By the time I was in my thirties, the headaches became severe and my body hurt all the time. I knew something was wrong and I began wondering if it was something genetic from my mom's side, specifically Lupus or something else auto-immune, but every time I went to the doctors I was told my blood work was fine. Some doctors suggested Fibromyalgia while others mentioned depression. I had come from a background where you respected your doctors and I assumed they were right and I was wrong. Although I didn't feel down, other than my ailments I had a wonderful life, I thought maybe depression was all it was.  My mom had passed away so young at 52 from an aneurysm in her brain, her sister at 51, and her mom at the same age from one in her heart - I just thought if I made sure to never drink alcohol or smoke, I would be better off, that maybe their young deaths could be altered by life choices. But then when I was 38 I began to cough up lots of blood and although the doctors couldn't explain why, I knew something was happening that was bad and it was only a matter of time until they figured it out.

Last year in June (2013) I was working really hard at my new job as an instructor at a day program for the mentally disabled. I had been their eight weeks and loved it, but every night when I would get home I would collapse in pain. My body and head were just hurting so much. I would need to nap for a while before being able to get up and cook dinner. On the evening of June 26, I noticed that my stomach was aching after I had my nap. For years I had been complaining to my doctors about GI issues so I figured I would take some Tums and not worry about it. The pain wasn't touched, instead it kept me up all night. I went to work again the next day, still chewing on antacids. and the same thing, constant throbbing in my abdomen that would come in waves. Even my new boss who I wanted so desperately to impress spotted the wincing. A group of my coworkers were complaining of a stomach bug being passed around the office, so I assumed that was my problem. I went home and tried sleeping it off, but I couldn't rest. I wondered if it was truly a bug or if something was happening to me as a result of coughing up all that blood for two years. I couldn't help but think of my mother and how her death shocked our family.  Although she had been sick for years, she never actually had a diagnosis. As I lied there, I knew I didn't want to die, I just didn't know what my future held.

Finally, the next morning, Friday, June 28th, I called in for the first time and even though I didn't want to, I went to the walk in clinic.  I figured I better get a doctor's note just incase whatever was hurting my stomach was still come a problem on Monday. I knew they had GI cocktails, and thought that would work better than the Tums. After two hours in the waiting room, I described my symptoms in detail. Honestly, I felt like I was having a baby. Like contractions were occurring every couple of minutes. The doctor there tried to press on my stomach and I almost hopped off the table. She sent me straight to the ER with the instructions to go there without stopping for a drink or to eat. I was so upset I called my husband crying. Partially because I was scared. but also because I was upset that I would have to pay for the ER visit, and I would have to wait in another waiting room when all I wanted to do was go home and sleep. It makes me shiver at myself looking back. How often do we skip getting medical help in the US because of costs? Or because we are too busy? Or too tired?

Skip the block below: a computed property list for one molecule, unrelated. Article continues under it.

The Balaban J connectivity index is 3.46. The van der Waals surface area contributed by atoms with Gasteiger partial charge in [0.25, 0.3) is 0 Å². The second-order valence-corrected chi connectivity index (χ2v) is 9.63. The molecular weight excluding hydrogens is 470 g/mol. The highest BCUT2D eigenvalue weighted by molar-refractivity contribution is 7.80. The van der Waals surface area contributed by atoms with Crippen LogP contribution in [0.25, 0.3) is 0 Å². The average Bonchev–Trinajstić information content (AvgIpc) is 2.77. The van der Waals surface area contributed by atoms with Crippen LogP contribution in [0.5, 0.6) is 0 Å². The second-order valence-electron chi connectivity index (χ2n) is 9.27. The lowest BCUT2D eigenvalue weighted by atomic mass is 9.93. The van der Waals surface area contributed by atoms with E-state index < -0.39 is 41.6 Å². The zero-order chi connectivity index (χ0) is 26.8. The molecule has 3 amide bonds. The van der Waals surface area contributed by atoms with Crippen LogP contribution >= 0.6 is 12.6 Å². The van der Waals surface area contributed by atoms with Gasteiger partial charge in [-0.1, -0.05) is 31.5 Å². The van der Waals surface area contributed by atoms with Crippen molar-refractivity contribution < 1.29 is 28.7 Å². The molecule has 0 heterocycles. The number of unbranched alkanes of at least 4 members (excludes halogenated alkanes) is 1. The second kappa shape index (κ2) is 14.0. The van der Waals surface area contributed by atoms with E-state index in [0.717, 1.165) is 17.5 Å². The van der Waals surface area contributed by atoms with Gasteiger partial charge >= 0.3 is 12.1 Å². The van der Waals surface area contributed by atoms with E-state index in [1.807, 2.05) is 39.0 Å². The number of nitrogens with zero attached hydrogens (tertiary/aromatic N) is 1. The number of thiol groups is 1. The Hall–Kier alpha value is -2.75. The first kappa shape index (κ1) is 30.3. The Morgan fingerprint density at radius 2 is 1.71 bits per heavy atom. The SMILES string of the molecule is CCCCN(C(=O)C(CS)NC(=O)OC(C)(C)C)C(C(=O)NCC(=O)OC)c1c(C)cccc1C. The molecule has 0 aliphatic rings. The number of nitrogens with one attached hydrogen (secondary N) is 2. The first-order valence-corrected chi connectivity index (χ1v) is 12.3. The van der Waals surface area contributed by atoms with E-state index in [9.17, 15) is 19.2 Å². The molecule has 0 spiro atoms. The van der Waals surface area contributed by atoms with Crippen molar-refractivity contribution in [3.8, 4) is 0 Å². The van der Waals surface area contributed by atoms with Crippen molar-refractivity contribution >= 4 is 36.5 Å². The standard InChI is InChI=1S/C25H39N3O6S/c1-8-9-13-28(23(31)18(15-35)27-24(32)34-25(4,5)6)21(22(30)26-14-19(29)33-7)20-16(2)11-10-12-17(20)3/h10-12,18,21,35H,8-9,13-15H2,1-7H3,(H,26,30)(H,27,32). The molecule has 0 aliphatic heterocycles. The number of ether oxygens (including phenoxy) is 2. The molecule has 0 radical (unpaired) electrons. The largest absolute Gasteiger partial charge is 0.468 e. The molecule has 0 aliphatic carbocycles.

When I got there the doctor was waiting for me because the walk-in clinic had called and said I was coming. I guess they thought I had an obstruction because they ordered a CT Scan. The defining moment for me was when they showed me a picture of my aorta and right iliac and they were dissected and on the verge of rupturing. I was shipped to Hartford and in ICU quicker than I could blink. The whole time I kept thinking - what if I had stayed home and tried to sleep it off? What would have happened to me? What would that have done to my children? To my husband?

During the surgery the right iliac ruptured and not only did I get my aorta stent, but a femoral-femoral bypass. Other things happened while I was there - all sorts of tests to explain what was going on. A bunch of other aneurysms were spotted (some in my head, others in my abdomen), blood work was done, a nice bout of pancreatitis popped up. I went home after ten days only to return the next morning because I developed a grapefruit sized seroma wound on my right groin where the fem-fem bypass graph was. I required a thigh length muscle flap to fill in the massive hole left behind. I endured the greatest pain of my life during that time. Some of my memories are fuzzy because of all of the drugs, but my family and doctor assure me it is a blessing that I cannot remember. He said that y operation was even ore painful than having the ribcage cracked open for open heart surgery. All I know is my body wouldn't heal and the tissue kept dying. I had seven operations during that four week span before they gave up and decided to do wound vac therapy because I couldn't heal.